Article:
Scientists warn Tonga eruption may damage environment for years
Satellite imagery suggests the eruption of Hunga Tonga-Hunga Ha’apai could cause long-lasting environmental damage.
The huge volcanic eruption in the Pacific island nation of Tonga could cause long-lasting damage to coral reefs, erode coastlines and disrupt fisheries, scientists studying satellite images have warned.
Hunga Tonga-Hunga Ha’apai, an undersea volcano, erupted on Saturday triggering tsunami warnings across the Pacific. In the first official update, Tonga’s government on Tuesday said multiple people have been injured and three have died.
The eruption has been releasing sulphur dioxide and nitrogen oxide – two gases that create acid rain when they interact with water and oxygen in the atmosphere.
“There is likely to be acid rain around Tonga for a while to come,” Shane Cronin, a volcanologist at the University of Auckland, told Reuters news agency.
Acid rain causes widespread crop damage and could affect Tongan staples such as taro, corn, bananas and garden vegetables. “Depending on how long the eruptions last, food security could be compromised,” Cronin said.
Satellite imagery suggests the plume is spreading westwards, which means Tonga could be spared some of the acid rain at the expense of Fiji.
The United Nations humanitarian affairs office said Fiji was monitoring its air quality and has advised people to cover their household water tanks and stay indoors in the event of rain.
Falling ash could also damage coral reefs, which were already under threat before the eruption.
Tom Schils, a marine biologist at the University of Guam, said: “Vast areas of the reefs in the immediate impact area at Hunga Tonga are probably buried and smothered by large deposits of volcanic ash.”
Eruptions such as the one on Saturday also release more iron into the water, which can boost the growth of blue-green algae and sponges that further degrade reefs, Schils told Reuters.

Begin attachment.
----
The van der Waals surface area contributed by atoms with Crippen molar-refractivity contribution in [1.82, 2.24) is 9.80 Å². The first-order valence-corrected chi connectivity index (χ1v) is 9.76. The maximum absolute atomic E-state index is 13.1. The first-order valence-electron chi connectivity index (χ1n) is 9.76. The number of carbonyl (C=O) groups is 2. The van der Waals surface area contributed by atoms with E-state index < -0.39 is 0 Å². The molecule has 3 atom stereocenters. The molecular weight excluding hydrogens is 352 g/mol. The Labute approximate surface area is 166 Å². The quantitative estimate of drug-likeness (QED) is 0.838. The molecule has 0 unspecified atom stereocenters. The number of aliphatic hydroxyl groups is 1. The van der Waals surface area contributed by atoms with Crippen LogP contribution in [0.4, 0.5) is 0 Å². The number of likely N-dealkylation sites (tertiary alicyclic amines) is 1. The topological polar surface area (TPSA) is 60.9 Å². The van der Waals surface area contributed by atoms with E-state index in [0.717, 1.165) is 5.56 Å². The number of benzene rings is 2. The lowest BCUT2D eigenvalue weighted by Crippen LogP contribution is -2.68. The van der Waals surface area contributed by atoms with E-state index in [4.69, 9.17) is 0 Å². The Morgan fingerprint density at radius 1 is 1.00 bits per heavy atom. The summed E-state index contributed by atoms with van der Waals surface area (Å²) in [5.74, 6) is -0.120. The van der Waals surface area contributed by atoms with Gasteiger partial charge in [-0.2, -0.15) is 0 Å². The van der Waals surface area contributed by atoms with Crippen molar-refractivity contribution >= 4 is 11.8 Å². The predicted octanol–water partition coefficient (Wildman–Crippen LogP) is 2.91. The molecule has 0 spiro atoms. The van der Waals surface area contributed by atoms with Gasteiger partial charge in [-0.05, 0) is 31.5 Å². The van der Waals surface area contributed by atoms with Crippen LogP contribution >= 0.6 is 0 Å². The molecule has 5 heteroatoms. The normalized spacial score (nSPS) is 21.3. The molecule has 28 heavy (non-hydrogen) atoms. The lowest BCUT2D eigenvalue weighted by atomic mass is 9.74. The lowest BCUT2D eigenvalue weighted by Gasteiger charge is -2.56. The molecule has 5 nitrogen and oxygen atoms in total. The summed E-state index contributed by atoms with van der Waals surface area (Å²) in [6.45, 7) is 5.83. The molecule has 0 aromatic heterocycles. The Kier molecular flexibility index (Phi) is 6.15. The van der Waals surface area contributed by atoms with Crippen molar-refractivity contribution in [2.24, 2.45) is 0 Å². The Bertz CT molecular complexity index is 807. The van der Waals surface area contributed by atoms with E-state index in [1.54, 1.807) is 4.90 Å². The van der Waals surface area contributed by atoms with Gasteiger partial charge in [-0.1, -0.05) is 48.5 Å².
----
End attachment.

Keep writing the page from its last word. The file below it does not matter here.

While scientists have yet to investigate on the ground, available satellite imagery shows a blanket of ash on land. In the ocean, ash can be harmful to marine life, according to the Tonga Geological Services, which has warned that nearby seawater was contaminated with toxic volcanic discharge and that fishermen should “assume fish in these waters are poisoned or poisonous”.
Home to about 100,000 people, Tonga comprises some 170 islands, of which 36 are inhabited.
As most Tongans rely on the ocean for their food and livelihoods, scientists have warned of fish perishing or migrating following the eruption.
“It will be a while before the same or new fishing grounds will be restored,” Marco Brenna, a geologist at the University of Otago in New Zealand, said.
In the aftermath of the eruption, a Tongan sea-level gauge recorded a tsunami wave of 1.19 metres (about four feet) before it stopped reporting. Tsunamis are known to cause rapid coastal erosion, which in turn causes a loss of coral reefs and affects the ability to cope with rising waters and storm surges.
Tonga valued its natural storm buffers, including coral reefs as well as coastal seagrasses and mangroves, at some $11m annually. Before the coronavirus pandemic, its tourism industry brought in up to $5m a year.
Peru oil spill
The freak waves produced by the eruption have also been blamed for causing an oil spill at the Pampilla Refinery in Peru, belonging to the Spanish company Repsol.
Peruvian authorities sealed off three beaches on Monday after a “limited spill” of oil off the coast of Callao and Ventanilla districts near the capital, Lima.
Environment Minister Ruben Ramirez said the accident had affected a 3km (1.8-mile) stretch along the beaches.
“There is great damage to biodiversity, and it could even impact human health,” Ramirez said. “And so it has been ordered that the area is cut off for all kinds of activity.”
The National Emergency Operations Center said in a statement that the spill, which occurred during offloading from a tanker, had been brought under control.
But local Ventanilla resident Brenda Ramos told AFP news agency the community remained worried.
“This affects the fishermen, the population that they feed with the fish, and marine animals,” Ramos said.